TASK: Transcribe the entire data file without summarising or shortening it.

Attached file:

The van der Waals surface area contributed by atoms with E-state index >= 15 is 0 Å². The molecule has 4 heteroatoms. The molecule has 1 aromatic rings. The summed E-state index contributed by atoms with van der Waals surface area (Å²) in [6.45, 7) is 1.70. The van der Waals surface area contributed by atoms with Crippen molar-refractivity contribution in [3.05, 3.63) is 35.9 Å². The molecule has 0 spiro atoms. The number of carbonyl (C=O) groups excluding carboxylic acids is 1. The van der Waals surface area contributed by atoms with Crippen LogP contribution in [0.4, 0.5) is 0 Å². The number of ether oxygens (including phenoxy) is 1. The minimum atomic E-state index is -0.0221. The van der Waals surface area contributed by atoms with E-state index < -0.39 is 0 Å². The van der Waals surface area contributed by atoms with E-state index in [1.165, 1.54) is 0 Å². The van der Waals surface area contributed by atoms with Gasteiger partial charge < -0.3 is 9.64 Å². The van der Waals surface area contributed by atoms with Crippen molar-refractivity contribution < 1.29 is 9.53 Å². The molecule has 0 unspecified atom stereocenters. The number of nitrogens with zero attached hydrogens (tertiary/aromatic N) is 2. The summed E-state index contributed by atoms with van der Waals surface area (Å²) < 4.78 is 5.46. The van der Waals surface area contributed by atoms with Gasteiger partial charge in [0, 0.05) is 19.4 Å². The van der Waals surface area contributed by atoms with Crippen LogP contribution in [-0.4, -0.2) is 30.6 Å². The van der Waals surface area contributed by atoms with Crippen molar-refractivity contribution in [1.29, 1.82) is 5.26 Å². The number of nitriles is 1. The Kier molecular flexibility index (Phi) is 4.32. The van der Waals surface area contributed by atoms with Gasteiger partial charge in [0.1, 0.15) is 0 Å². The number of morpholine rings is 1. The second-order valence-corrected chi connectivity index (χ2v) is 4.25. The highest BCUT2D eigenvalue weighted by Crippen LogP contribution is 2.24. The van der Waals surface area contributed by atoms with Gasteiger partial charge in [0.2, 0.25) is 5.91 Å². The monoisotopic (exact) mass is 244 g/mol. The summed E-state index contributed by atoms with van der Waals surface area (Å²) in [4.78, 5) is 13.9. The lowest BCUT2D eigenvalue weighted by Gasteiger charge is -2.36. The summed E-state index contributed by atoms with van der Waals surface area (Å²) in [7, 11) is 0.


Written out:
The van der Waals surface area contributed by atoms with E-state index >= 15 is 0 Å². The molecule has 4 heteroatoms. The molecule has 1 aromatic rings. The summed E-state index contributed by atoms with van der Waals surface area (Å²) in [6.45, 7) is 1.70. The van der Waals surface area contributed by atoms with Crippen molar-refractivity contribution in [3.05, 3.63) is 35.9 Å². The molecule has 0 spiro atoms. The number of carbonyl (C=O) groups excluding carboxylic acids is 1. The van der Waals surface area contributed by atoms with Crippen LogP contribution in [0.4, 0.5) is 0 Å². The number of ether oxygens (including phenoxy) is 1. The minimum atomic E-state index is -0.0221. The van der Waals surface area contributed by atoms with E-state index < -0.39 is 0 Å². The van der Waals surface area contributed by atoms with E-state index in [1.165, 1.54) is 0 Å². The van der Waals surface area contributed by atoms with Gasteiger partial charge < -0.3 is 9.64 Å². The van der Waals surface area contributed by atoms with Crippen molar-refractivity contribution < 1.29 is 9.53 Å². The molecule has 0 unspecified atom stereocenters. The number of nitrogens with zero attached hydrogens (tertiary/aromatic N) is 2. The summed E-state index contributed by atoms with van der Waals surface area (Å²) < 4.78 is 5.46. The van der Waals surface area contributed by atoms with Gasteiger partial charge in [0, 0.05) is 19.4 Å². The van der Waals surface area contributed by atoms with Crippen LogP contribution in [-0.4, -0.2) is 30.6 Å². The van der Waals surface area contributed by atoms with Crippen molar-refractivity contribution in [1.29, 1.82) is 5.26 Å². The number of nitriles is 1. The Kier molecular flexibility index (Phi) is 4.32. The van der Waals surface area contributed by atoms with Gasteiger partial charge in [0.1, 0.15) is 0 Å². The number of morpholine rings is 1. The second-order valence-corrected chi connectivity index (χ2v) is 4.25. The highest BCUT2D eigenvalue weighted by Crippen LogP contribution is 2.24. The van der Waals surface area contributed by atoms with Gasteiger partial charge in [0.2, 0.25) is 5.91 Å². The monoisotopic (exact) mass is 244 g/mol. The summed E-state index contributed by atoms with van der Waals surface area (Å²) in [4.78, 5) is 13.9. The lowest BCUT2D eigenvalue weighted by Gasteiger charge is -2.36. The summed E-state index contributed by atoms with van der Waals surface area (Å²) in [7, 11) is 0.